Nine hundred seventy-five attendees sat in on several four-hour educational seminars conducted by a line-up of nationally prominent speakers, including GPS and survey instrument expert Dr. Joseph Paiva; nationally known surveying business authority Van Clinkscales; well-known speaker Knud Hermanson; network adjustment expert Dennis Shreves; GIS manager Jeff Meyerson; and historical authority Terry Cowan. An educational field trip took visitors to the General Land Office of Texas, the repository of all Texas’ original surveys, grants and patents.
“All told,” said Anne Glasgow, executive director of TSPS, “there were some 1,460 seats occupied at the educational sessions, potentially resulting in 5,840 continuing education credit hours awarded!”
In addition to the notable speakers were a host of honored guests, including ACSM’s Executive Director Curt Sumner; NSPS President Tommy Brooks; NSPS Governors Jerry Goodson (Chairman), Gerry Curtis and Hardy Seay; and Steve Frank, president of the New Mexico Professional Surveyors (NMPS).
The Texas society set new records at the show with 52 different exhibitors displaying their wares in 90 booths.
Outgoing TSPS President Pat Smith, said: “All the comments I heard indicated this was the best TSPS convention ever.” And according to McGray, that’s high praise indeed, considering the caliber of preceding TSPS conventions.
Forum Discusses Licensing DilemmaThe Management Association for Private Photogrammetric Surveyors (MAPPS) and the United States Geological Survey (USGS) jointly orchestrated a conference in late October/early November that brought together about 200 people for an in-depth probe on licensing. Among the gatherers were several ACSM members, representatives from various state licensing boards, and individuals who practice photogrammetry, remote sensing and GIS from both the public and private sector.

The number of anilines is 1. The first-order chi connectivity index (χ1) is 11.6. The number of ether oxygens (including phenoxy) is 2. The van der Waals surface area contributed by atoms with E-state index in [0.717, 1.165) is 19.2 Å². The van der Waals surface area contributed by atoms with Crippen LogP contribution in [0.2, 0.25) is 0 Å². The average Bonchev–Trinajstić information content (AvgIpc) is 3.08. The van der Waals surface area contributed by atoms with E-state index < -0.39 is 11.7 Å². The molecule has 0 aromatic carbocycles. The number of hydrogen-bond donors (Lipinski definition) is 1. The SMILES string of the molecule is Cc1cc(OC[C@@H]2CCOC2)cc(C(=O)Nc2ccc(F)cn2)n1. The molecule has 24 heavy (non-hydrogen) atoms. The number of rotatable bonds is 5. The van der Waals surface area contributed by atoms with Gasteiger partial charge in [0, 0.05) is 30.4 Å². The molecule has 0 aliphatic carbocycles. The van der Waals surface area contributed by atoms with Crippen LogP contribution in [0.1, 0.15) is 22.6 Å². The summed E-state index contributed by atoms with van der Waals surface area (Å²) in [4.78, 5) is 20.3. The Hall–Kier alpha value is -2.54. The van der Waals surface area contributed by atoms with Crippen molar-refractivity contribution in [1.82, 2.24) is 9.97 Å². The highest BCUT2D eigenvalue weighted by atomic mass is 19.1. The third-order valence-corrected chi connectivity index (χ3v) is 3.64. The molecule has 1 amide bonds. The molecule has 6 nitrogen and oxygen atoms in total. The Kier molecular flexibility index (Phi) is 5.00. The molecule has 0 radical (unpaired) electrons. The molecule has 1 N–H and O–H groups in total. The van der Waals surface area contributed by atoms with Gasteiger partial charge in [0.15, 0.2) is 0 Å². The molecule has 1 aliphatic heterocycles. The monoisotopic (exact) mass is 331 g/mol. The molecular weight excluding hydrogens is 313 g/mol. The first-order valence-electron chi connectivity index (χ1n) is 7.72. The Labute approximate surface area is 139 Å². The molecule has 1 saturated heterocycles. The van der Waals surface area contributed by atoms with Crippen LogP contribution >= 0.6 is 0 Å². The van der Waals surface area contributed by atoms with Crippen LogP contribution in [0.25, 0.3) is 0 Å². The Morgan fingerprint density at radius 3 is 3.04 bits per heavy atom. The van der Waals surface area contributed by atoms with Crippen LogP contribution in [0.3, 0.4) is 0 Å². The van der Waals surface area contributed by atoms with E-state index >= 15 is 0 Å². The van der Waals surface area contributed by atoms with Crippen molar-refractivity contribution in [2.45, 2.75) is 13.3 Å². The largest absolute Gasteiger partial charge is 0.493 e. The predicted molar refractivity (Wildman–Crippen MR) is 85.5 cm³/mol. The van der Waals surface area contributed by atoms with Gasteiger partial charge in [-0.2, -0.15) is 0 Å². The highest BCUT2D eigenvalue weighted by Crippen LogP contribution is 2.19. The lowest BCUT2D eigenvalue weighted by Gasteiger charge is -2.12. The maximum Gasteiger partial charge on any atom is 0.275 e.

The initial purpose for the conference was to hold a “chat.” The chat, however, led to serious scrutinization of three primary topics: 1) licensing agreements for data use by government entities and the private sector from firms that process the data; 2) professional licensing of those who practice within the area of data collection and processing, in addition to those already licensed, i.e. surveyors; and 3) certification of data with regard to its lineage/source, completeness, accuracy, and dependability.
If data is licensed rather than purchased, how will this affect the cost of the products?
Do government “public domain” and “freedom of information” laws and OMB Circular A-130 preclude the use of licensed data?
The advent of commercial data raised the question of the potential need for “certification” of data to assure its accuracy and integrity.
Who should certify data, which data to certify, and liability issues were discussed.
Photogrammetric surveyors do not normally provide those services for which knowledge of state specific legal principles is required. This oversight led to much discussion about licensing during the conference. Another major concern discussed is the portability of the license. The practice for photogrammetric surveyors is uniform from state to state and is not affected by the legal aspects of surveying. Yet, there is no mechanism in licensing laws to recognize this. Therefore, photogrammetrists are held to the same criteria as those whose practice does require knowledge of state specific laws. This inhibits their ability to continue the multi-state practice, which has been allowed, although their practice (topographic surveying) has been included in the definition of surveying.
Some at the conference suggested creating a national license for photogrammetric surveyors, which would require the establishment of a national entity to regulate, examine and monitor photogrammetric surveying practice.
The conference sparked a plethora of ideas and possible solutions. The issues are intense and important, and it will take the dedication of surveyors working together with their state and national organizations, and the various state licensing boards and NCEES to elect an acceptable solution that will unify the profession in a fair manner.